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The mule question was becoming serious, partly because of the shortage of mules and the amount of work they were obliged to do, and partly because of the lack of fodder for the animals. I realised that I would have to try to get my own 200 mules across from the east side of the road to collect our stores, and not rely on the local supply. I sent a message with an EDES guide across to Radage and arranged with General Zervas to place a strong guard along the road for a couple of hours while my mules slipped across one night. This they succeeded in doing successfully.
We loaded all our stores, said cheerio to Tom, Hamish and the rest of the lads, and moved off on the morning of the 26th July. We were not to meet again until Greece was liberated and we were all in Athens, just before the December disturbances. When we were within two hours' march of the road, information came back that there was a strong German camp within a few hundred yards of where I had planned to get my column across.
This rather complicated matters as we did not want an engagement in this particular area. Towards dusk, however, the Germans began to pack up and moved off in a long column. I ordered our mules to be loaded once more, and crept down to the crossing. Just as we approached the road, I spotted a truck at the very point where the path crossed the main road. Dimitri and I cautiously approached the vehicle wondering if the Germans were mining the road. We lay in the bushes close by and listened to the conversation. It turned out to be one of the very rare Greek vehicles using the road! It had broken down and just as we were about to go up and speak to the Greeks, the engine suddenly came to life and the lorry moved off.
After posting a small machine gun block on each side of the crossing, we hustled the mules over with all possible speed. It is surprising how long it seems to take for 200 mules to get across a road on a thick black night, when you are expecting bullets to fly at any moment. The din sounds enormous, but actually in this hilly country the sound is deadened by the twists in the hills, and the noise does not carry far. The whole column was across just before midnight.
I heaved a sigh of relief as I pulled in the machine gunners, and sent them after the tail of the mule train. Dimitri and I stayed behind for a spell to see if any traffic would come along and spot the marks of our crossing, but all was quiet and we followed the column about half an hour later.
On passing through a small village a couple of miles further on, we heard sounds of revelry proceeding from the village schoolroom next to the church. We went along to investigate. A Greek wedding had just taken place and the happy couple were holding their reception. We were greeted with cries of delight when we appeared, and nothing would satisfy the bride and bridegroom but that we should drink their health. This we did and in a short speech I told them how happy we were to have dropped in at that particular moment. I suggested that they should call their eldest son George after our English king, who had sent us to help Greece in all her troubles. We parted in a very friendly atmosphere after kissing the bride, and perhaps one more small link had been forged in the chain of Anglo-Greek friendship!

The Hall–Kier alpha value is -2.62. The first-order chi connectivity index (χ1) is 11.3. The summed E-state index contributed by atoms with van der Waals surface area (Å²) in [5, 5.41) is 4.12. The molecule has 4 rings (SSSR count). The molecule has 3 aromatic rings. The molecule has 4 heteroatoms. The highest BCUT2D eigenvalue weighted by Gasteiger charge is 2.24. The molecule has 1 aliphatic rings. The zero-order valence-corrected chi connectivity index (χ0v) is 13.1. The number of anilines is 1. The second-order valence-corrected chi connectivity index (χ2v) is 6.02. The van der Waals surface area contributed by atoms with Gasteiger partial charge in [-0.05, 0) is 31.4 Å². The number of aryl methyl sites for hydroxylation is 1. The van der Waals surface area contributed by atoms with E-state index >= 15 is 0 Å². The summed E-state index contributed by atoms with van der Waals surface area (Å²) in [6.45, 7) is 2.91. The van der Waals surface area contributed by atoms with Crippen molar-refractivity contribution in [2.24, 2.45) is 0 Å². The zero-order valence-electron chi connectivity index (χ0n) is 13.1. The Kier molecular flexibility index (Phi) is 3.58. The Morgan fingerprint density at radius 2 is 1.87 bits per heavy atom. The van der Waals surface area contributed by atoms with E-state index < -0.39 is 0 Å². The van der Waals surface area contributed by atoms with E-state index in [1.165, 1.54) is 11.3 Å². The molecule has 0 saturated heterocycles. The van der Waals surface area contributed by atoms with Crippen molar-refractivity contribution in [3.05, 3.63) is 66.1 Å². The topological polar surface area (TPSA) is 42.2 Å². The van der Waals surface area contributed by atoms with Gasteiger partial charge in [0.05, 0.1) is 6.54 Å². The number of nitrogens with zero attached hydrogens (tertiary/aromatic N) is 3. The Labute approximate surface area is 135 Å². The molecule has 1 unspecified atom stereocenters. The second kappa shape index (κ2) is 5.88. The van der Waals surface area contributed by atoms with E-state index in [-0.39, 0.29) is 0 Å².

The incident illustrates very clearly how, no matter what general conditions may be like, it is impossible to interrupt the course of normal human relations. These people lived almost within a stone's throw of German patrols. Had a patrol come through the village that night, the bridegroom and other able-bodied men probably would have been deported to a slave labour camp. Of course the village protection patrol was particularly active that night, and had been kept pretty busy checking our column as it went through.
We arrived at Ploessa, where I had arranged to collect my barley and wheat, by midday next day. Here we reorganised once more. The muleteers, most of them old men of between sixty and eighty, with a few elderly women amongst them, badly shod, ill-fed, and riddled with malaria, were becoming very tired after their long march from the East coast and all the excitement of the last couple of days.
We had an EDES escort as far as the Akaeloos river, the border between EDES and ELAS territory. From here we were to be provided with an ELAS guard. The night before there had been a frontier incident, as so often happened, between the EDES and ELAS troops, at the old Turkish bridge spanning the river. When Dimitri and I arrived at the bridge early next morning, there was an unpleasant atmosphere of tension on both sides. The machine guns were all being manned, and it only needed an imagined move from either side for them to start blazing away.